The Not-So-Easy Guide to Being a Dad

Happy Friday everyone! It’s time once again to do some dad stalking… I’m pleased to introduce you to John, better known as The Daddy Yo! Dude. One thing I love most about John’s own blog is his craft tutorials. Really… he writes dad craft tutorials on occasion. Check him out on Twitter @TheDaddyYoDude and on his blog The Daddy Yo Blog.

It is such an honor to be here on Everyday Childhood today for the very first time! When getting prepared to write a post for today I have to admit I was a little nervous. Asking myself what I should write about, how long should it be, should I pull out the stylebook for proper grammar and structure? I found myself sweating, breathing heavy… no,okay, I wasn’t THAT nervous, but still wanted to write a great, first post.

While thinking about how nervous I was about writing this, I started thinking of other times I have been really nervous, such as my first piano recital, first school play, and my wedding day. I have sure had a lot of times in my life besides those that I have been nervous. None more so than the days my children were born. Born at 2 years and 6 days apart, I have since found out that I am ready for nothing, but great at multi-tasking. After a little more thought on those two days, this post was born. Introducing you to The DaddyYo Dude’s “Not So Easy Guide to Being a Dad”.

Number One: “No Man Gets Left Behind” and this meaning no Superman, Spiderman, tool man, Handy MANny, or any other toy that a child will decide they want at the last minute. Road trips can be extremely difficult when you have younger children. My kiddos are 4 and 2 so there is much to consider when on the road. Extra wipes, diapers, toys, snacks, drinks, and emergency throw up kit. Perhaps one of the most important rules to traveling with toddlers is to learn that nothing gets left behind. Surely if you let that one toy be the one that is left, it becomes the one toy that could have saved your sanity. Take heed, be a soldier, and make sure they all make it!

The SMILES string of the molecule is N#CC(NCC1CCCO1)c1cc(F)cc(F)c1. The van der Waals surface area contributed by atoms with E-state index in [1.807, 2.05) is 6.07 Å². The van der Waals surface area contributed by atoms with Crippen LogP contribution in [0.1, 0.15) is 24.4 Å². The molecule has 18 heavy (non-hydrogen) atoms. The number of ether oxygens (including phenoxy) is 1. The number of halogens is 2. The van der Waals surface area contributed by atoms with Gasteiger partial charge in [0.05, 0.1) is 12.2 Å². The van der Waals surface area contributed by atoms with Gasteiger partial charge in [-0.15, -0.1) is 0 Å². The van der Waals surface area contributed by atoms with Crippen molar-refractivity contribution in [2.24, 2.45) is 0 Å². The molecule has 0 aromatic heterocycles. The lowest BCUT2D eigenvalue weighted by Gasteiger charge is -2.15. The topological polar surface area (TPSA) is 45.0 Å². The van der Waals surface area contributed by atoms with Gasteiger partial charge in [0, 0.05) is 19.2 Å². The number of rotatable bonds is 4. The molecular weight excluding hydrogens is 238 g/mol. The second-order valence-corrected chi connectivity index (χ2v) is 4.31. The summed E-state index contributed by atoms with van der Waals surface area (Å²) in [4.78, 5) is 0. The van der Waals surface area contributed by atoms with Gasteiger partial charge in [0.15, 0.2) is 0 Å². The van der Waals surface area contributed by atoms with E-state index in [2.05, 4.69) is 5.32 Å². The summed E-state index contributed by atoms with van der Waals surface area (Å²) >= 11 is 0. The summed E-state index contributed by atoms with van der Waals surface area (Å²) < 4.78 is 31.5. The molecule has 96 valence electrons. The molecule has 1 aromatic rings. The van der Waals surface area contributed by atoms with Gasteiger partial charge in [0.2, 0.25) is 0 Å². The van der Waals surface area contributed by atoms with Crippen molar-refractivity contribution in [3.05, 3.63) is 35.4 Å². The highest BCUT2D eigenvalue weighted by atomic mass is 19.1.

Number Two: “Explosive diarrhea is still gross. Some things never change” Dads of all ages like to tell you that events like throwing up, explosive diarrhea and the like become easier to stomach once you have children. I have found that this is not a true statement by any means. I have lived through some horrendous diaper changes, carsickness spells, and every other bodily function accident a child can have. The fact that it was my children did not change the fact that it was messy, smelly, and sometimes a disgusting sight to behold. Hey, nobody ever said this was a glamorous job!

Number Three: “Sleep? Free time? Hot romantic nights? What are these things you speak of?” There are a lot of sacrifices you make when becoming a dad. There are finances to take into consideration, bad habits to be rid of, and of course securing everything you think you could possibly need in a nursery. There is also the loss of sleep, loss of free time, and loss of hot romantic nights. Raise your hand if you have ever had an intimate moment ruined by the pitter patter of little feet entering your room unexpectedly? That’s what I thought. There are more sacrifices than we think we make. The good side is that a lot of them are not even noticed. Being a dad is such a great thing in itself that a lot of other parts of our lives become insignificant and forgotten. That is what “the ride” is all about.

Remember these three things as you continue or start your journey through dadhood. It is not always a pride and joy, so cute so handsome, type of ride. Our experiences of being “daddy” will take us to far and near, good and bad, up and down, and all at the same time. Nervous? Sure I am. Will that ever fade? Probably not. Is that okay? Absolutely! I am dad. That’s how it rolls!


  1. Steve says:

    Great post as usual John, even if I have to chase you across the interwebs to read it

  2. No telling where you may find me these days! Thanks for stopping by and thanks to Kelly for inviting me to hang!

  3. Cassandra says:

    Word, Yo Dude. Word.